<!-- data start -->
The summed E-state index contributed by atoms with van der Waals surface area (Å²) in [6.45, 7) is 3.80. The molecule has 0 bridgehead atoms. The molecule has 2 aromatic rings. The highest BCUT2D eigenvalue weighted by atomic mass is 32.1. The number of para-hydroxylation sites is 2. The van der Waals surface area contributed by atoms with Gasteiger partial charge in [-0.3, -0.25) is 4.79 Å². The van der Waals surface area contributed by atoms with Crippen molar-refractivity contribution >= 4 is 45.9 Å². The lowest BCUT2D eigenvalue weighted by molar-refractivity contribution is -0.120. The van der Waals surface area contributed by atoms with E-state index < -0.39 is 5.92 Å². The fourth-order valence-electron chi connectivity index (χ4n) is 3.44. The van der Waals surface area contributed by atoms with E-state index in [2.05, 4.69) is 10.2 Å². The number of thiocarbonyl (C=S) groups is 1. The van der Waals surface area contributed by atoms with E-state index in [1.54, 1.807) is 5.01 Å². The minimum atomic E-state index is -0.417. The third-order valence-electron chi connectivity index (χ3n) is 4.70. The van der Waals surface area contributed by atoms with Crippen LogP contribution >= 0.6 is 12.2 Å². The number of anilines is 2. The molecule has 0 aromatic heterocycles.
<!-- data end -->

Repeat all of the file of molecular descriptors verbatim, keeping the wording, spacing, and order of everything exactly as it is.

The summed E-state index contributed by atoms with van der Waals surface area (Å²) in [6.45, 7) is 3.80. The molecule has 0 bridgehead atoms. The molecule has 2 aromatic rings. The highest BCUT2D eigenvalue weighted by atomic mass is 32.1. The number of para-hydroxylation sites is 2. The van der Waals surface area contributed by atoms with Gasteiger partial charge in [-0.3, -0.25) is 4.79 Å². The van der Waals surface area contributed by atoms with Crippen molar-refractivity contribution >= 4 is 45.9 Å². The lowest BCUT2D eigenvalue weighted by molar-refractivity contribution is -0.120. The van der Waals surface area contributed by atoms with E-state index < -0.39 is 5.92 Å². The fourth-order valence-electron chi connectivity index (χ4n) is 3.44. The van der Waals surface area contributed by atoms with E-state index in [2.05, 4.69) is 10.2 Å². The number of thiocarbonyl (C=S) groups is 1. The van der Waals surface area contributed by atoms with E-state index in [1.54, 1.807) is 5.01 Å². The minimum atomic E-state index is -0.417. The third-order valence-electron chi connectivity index (χ3n) is 4.70. The van der Waals surface area contributed by atoms with Crippen LogP contribution >= 0.6 is 12.2 Å². The number of anilines is 2. The molecule has 0 aromatic heterocycles.